A. The Book of Enoch, written in the centuries before Christ, gives us the earliest reference to a grouping of seven archangels. Neither the Jewish nor the Christian canon of the Old Testament contains this book. (The Ethiopian Orthodox Church does include the Book of Enoch in its Old Testament canon.) The Book of Enoch lists the archangels as Gabriel, Michael, Raphael, Uriel, Raguel, Remiel and Saraqael.” Pope St. Gregory I (Gregory the Great) gives the first Christian reference to seven archangels, listing Gabriel, Michael, Raphael, Uriel (or Anael), Simiel, Oriphiel and Zachariel.
The Catholic tradition honors only the first three in the list of archangels. Michael (“Who is like God?”) is protector of individuals from onslaughts of Satan, especially at the hour of death. He is patron of security forces and of the sick. Gabriel (“God’s strength”) is messenger of God’s comfort, foretelling the birth of John the Baptist and of our Lord Jesus Christ. He is patron of telecommunications and the postal service. Raphael (“God’s remedy” or “God has healed”) is patron of travelers and of the blind.
What Does “Await” Mean?
Q. There is a portion of the celebrant’s prayer in the Communion rite which has puzzled me since we first began using the new missal. It’s the phrase “as we await the blessed hope.” I keep wondering what is the content of “that blessed hope.” Any suggestions?
A. I too have often thought about this phrase. The verb “await” itself means “to expect,” “wait for,” “look for.” To await, it seems to me, is itself an act of hope. Surely, by this phrase, the liturgy means more than hoping for a hope.
As St. Paul might say, “I have no word from the Lord on this,” but I think we have here another example of what’s called Hebrew parallelism. Especially in the Psalms, very often the same thought is stated twice, the second version slightly varying in wording from the first. A familiar example is Psalm 8:5, “What is man that you should be mindful of him, or the son of man that you should care for him?” “Son of man” simply means “man.”
If this phrase in question does follow the pattern of parallelism, then “blessed hope” would be simply another way of speaking of Our Lord.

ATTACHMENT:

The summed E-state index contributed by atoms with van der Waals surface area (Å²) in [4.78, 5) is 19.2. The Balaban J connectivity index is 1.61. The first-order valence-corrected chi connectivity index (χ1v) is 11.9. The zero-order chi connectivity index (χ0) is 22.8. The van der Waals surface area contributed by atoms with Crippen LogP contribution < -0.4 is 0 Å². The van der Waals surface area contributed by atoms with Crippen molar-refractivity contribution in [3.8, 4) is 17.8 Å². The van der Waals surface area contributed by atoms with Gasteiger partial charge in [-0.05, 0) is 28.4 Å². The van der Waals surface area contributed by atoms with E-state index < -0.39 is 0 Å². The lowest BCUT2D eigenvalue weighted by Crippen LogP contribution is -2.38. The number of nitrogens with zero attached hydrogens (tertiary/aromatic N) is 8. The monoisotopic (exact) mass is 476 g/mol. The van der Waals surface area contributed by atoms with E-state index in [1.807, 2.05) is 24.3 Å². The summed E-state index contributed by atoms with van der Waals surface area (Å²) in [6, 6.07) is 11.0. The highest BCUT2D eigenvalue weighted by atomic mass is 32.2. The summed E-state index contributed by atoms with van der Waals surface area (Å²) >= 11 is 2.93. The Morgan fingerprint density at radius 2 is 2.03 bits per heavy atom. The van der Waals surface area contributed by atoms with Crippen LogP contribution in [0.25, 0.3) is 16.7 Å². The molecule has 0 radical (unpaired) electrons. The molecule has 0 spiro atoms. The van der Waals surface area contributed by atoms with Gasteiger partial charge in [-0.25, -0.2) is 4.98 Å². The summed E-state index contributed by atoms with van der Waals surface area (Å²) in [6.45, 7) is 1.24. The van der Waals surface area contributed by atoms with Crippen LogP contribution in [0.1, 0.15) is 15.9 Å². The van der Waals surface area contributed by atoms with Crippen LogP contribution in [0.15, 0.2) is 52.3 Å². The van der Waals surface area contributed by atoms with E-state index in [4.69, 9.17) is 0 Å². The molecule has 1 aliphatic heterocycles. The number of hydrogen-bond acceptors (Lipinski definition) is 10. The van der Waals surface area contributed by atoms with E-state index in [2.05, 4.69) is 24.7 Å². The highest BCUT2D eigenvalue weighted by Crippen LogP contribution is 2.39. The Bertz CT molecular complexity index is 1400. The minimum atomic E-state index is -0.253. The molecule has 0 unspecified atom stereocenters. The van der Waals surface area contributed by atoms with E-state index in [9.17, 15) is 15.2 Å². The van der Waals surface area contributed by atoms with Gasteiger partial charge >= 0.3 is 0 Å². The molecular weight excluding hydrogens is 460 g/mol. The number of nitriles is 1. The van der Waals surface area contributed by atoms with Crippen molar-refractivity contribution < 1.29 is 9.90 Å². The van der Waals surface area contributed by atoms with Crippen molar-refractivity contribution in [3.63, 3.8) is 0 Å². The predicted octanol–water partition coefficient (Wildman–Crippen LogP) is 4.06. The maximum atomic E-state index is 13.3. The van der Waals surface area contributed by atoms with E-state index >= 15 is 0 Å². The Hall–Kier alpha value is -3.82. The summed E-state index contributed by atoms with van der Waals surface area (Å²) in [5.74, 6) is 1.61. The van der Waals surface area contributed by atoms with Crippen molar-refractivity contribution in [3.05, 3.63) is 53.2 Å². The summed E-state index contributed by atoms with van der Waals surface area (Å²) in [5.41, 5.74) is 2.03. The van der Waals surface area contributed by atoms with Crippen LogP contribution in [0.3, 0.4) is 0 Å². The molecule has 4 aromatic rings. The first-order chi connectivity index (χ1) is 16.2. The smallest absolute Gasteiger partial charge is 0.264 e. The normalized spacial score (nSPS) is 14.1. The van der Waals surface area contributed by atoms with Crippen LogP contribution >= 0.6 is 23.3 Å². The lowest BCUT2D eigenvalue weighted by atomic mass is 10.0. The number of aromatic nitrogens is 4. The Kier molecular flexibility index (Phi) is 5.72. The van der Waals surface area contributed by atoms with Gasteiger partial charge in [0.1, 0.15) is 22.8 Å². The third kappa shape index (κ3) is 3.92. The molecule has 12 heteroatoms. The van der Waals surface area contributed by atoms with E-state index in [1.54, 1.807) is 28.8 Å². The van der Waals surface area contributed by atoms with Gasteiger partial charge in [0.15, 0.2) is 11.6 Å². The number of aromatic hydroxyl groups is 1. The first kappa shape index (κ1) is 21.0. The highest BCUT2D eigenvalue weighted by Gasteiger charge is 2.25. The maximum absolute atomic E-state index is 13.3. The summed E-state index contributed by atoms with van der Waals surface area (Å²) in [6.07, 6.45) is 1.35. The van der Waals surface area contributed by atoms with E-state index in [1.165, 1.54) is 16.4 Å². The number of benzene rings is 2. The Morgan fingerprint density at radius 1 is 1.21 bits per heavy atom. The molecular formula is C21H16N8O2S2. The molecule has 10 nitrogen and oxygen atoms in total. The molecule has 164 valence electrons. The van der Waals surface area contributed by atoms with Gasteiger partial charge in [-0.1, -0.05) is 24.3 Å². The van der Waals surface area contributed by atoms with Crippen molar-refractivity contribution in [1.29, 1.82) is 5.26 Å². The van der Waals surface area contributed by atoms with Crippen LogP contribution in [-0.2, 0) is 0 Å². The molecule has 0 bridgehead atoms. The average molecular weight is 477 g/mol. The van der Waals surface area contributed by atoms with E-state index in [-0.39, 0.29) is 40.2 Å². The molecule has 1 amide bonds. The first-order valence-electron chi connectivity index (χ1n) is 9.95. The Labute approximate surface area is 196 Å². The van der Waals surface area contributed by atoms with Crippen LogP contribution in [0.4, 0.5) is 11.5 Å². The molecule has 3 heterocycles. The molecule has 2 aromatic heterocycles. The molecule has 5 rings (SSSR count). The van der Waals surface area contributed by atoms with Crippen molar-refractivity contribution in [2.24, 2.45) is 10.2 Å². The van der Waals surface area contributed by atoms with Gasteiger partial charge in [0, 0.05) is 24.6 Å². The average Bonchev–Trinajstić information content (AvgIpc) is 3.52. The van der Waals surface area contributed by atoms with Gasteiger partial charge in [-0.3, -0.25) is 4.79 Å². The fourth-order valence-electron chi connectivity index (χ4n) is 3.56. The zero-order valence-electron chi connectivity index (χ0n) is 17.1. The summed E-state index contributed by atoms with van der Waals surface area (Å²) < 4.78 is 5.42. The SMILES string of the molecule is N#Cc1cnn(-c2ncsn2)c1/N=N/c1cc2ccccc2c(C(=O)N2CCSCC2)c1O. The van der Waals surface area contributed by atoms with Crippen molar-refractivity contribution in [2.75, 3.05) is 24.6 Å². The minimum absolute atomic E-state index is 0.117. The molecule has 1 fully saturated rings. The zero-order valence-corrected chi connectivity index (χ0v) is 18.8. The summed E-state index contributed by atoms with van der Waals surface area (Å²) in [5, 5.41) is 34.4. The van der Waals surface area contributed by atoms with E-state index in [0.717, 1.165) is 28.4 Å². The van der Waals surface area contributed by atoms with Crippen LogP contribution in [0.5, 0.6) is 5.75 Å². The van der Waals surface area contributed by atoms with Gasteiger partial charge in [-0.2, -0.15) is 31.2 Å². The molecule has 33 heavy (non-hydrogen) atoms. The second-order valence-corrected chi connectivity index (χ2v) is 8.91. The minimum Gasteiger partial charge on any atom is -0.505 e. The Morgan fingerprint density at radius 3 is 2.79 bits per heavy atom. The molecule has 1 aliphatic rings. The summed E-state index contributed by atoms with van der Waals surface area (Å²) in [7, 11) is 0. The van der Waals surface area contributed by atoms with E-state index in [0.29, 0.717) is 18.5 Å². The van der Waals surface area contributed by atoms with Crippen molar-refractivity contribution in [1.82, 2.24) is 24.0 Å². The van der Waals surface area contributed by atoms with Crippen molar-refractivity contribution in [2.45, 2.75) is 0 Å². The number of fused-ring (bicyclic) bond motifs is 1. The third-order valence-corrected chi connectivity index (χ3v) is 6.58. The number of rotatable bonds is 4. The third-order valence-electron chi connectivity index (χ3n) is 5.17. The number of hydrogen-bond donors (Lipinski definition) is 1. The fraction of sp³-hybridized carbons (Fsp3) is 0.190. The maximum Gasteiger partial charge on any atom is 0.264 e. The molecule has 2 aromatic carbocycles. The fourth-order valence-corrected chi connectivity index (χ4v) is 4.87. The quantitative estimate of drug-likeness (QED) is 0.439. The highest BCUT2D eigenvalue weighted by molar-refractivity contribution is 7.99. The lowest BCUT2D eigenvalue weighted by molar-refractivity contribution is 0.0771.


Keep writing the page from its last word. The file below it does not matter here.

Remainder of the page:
The Father or Jesus?
Q. When I pray, am I praying to our Father, Our Lord, or Jesus? I know our Father is creator of heaven and earth.
If Father and Son and Holy Spirit are one person, how could Jesus come to suffer for us? Wouldn’t that be the Father suffering? If you could help with this, I would be so grateful.
Beverly Peterson, Mondovi, Wis.
A. All prayer, ultimately, is addressed to the Father. Yet we must pray through the Son. “No one knows the Father except the Son and anyone to whom the Son wishes to reveal him” (Mt 11:27).
The power to pray comes to us from the Holy Spirit. “The Spirit too comes to the aid of our weakness; for we do not know how to pray as we ought, but the Spirit itself intercedes inexpressible groanings … the Spirit, because it intercedes for the holy ones according to God’s will” (Rom 8:26-27). We pray to the Father through the Son by the power of the Holy Spirit.
The Father, Son and Holy Spirit are one God, but they are three Persons. By the theological principle of “appropriation,” we attribute certain operations to each one of the divine Persons, though all operations are those of the one God. Following the data of revelation, we speak of God as “Father,” of Son as “Redeemer,” of Holy Spirit as “Sanctifier.” By virtue of His incarnation, through His passion and death, the Son redeems the human race and, indeed, the whole of the cosmos.
Florence vs. Vatican II?
Q. I teach some RCIA classes and was asked the following question. Why do the decrees of the Council of Florence (1438-1445) and of the Second Vatican Council, regarding salvation outside the Catholic Church, seem to be contradictory?